I created a collision using a generic birthday attack against rdiff. This
attack didn't take any special advantage of MD4, but let me more or less
completely control the data I fed in.

This is a direct result of the truncated hash - 8 bytes = 64 bits. So 32
bits of space + ~32 bits of time = collision. A 256 bit hash would make
this out of reach for mankind (given a strong hash function).

I'll hold off for a little while before releasing the code that does this,
but probably not more than a week since others will likely be able to
reproduce it in that time if they wish.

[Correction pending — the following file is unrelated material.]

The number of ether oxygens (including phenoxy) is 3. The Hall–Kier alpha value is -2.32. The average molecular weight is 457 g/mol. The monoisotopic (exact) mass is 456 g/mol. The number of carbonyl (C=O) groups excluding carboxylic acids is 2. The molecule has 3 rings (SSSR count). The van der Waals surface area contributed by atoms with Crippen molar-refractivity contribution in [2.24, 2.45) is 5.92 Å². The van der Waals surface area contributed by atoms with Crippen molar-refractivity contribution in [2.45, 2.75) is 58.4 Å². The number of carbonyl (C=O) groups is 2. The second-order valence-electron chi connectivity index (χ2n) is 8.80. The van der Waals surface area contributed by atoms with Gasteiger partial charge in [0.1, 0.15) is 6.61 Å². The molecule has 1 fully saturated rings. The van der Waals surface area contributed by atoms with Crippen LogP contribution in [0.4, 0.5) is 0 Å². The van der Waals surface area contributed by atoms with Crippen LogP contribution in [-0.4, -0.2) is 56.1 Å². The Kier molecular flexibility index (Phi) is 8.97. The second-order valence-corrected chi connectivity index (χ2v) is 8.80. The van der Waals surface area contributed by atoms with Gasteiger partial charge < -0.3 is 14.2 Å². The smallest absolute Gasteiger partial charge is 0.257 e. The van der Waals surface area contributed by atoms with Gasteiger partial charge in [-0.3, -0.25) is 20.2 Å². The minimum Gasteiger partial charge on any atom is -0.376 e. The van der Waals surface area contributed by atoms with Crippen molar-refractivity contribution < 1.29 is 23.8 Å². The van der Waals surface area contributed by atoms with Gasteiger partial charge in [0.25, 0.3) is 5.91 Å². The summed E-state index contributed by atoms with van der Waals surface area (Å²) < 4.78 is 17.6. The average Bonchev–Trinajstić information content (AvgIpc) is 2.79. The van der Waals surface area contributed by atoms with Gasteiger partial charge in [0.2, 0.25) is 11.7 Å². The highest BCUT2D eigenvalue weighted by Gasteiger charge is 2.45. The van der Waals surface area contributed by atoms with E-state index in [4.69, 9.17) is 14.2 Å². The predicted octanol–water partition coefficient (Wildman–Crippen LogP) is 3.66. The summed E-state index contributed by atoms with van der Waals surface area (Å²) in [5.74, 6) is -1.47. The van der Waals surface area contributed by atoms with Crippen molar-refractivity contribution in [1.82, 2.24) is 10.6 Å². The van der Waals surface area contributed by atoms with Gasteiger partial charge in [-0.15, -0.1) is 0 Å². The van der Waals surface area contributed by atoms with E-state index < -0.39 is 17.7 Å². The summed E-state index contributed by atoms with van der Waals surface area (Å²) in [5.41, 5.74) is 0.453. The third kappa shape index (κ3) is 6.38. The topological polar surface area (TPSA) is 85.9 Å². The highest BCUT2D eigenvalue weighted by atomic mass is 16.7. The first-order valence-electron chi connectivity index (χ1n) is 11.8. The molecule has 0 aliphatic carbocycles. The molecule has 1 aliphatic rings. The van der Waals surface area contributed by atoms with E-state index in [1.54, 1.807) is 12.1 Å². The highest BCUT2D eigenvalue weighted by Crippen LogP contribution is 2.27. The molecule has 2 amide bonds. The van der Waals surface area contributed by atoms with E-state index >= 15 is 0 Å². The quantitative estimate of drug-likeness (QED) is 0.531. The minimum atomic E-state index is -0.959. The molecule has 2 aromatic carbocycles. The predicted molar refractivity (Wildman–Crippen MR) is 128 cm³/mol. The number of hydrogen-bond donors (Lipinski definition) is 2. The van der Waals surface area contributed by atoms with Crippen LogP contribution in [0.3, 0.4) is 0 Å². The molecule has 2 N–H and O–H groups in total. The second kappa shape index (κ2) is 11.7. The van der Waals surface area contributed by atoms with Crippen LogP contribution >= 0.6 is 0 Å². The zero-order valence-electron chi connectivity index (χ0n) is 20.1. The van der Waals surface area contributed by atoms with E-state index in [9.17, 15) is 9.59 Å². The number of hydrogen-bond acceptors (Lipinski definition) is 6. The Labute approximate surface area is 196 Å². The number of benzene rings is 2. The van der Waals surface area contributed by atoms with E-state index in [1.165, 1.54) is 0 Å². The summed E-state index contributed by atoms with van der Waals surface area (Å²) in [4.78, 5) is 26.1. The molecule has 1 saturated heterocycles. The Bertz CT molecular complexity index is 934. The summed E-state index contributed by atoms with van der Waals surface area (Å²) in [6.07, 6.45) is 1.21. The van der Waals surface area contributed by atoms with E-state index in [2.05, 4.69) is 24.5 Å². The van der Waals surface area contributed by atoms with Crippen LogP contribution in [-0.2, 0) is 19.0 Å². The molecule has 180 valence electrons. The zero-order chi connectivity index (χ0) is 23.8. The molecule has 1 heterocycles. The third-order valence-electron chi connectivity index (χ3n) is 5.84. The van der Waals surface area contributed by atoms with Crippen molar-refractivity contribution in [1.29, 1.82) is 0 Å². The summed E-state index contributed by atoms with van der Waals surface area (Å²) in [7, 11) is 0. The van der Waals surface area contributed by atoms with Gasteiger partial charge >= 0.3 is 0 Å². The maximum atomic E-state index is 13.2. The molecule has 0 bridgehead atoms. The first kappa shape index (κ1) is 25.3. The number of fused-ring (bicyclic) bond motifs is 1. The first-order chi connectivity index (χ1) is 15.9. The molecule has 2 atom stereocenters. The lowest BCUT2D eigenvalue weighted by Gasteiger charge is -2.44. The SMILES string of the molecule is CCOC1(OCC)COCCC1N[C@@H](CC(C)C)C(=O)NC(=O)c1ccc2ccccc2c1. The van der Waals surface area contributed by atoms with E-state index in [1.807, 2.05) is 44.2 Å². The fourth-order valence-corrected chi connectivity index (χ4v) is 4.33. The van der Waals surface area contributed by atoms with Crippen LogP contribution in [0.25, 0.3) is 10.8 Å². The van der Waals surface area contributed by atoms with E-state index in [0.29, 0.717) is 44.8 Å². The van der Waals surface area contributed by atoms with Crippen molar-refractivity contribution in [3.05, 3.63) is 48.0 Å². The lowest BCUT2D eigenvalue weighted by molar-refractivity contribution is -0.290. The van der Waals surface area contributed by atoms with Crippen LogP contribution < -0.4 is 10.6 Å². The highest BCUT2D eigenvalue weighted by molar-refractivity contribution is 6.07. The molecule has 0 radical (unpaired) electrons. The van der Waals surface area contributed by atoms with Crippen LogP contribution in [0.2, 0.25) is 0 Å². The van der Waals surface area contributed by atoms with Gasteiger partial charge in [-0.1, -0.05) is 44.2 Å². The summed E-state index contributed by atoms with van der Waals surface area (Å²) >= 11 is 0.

Is help required getting a patch out?


Reply to this email directly or view it on GitHub
#5 (comment).

@therealmik

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therealmik commented Sep 2, 2014

Sorry for the delay with this. I have a branch at https://github.com/therealmik/librsync/tree/blake2 that is an initial attempt to replace md4 with blake2.

This almost certainly breaks binary compatability, but that is required anyway because of
#define RS_DEFAULT_STRONG_SUM_LEN 8 -- a birthday attack is trivial.

I have done a small amount of testing, and it seems to work - it will always create signature files with the new magic (but I've left code paths there to add legacy signature file creation), but it will read either type of signature and use it properly.

There appears to be a fair amount of dead objects in some structs - for example rs_job_t has an md4 context that isn't used AFAICT.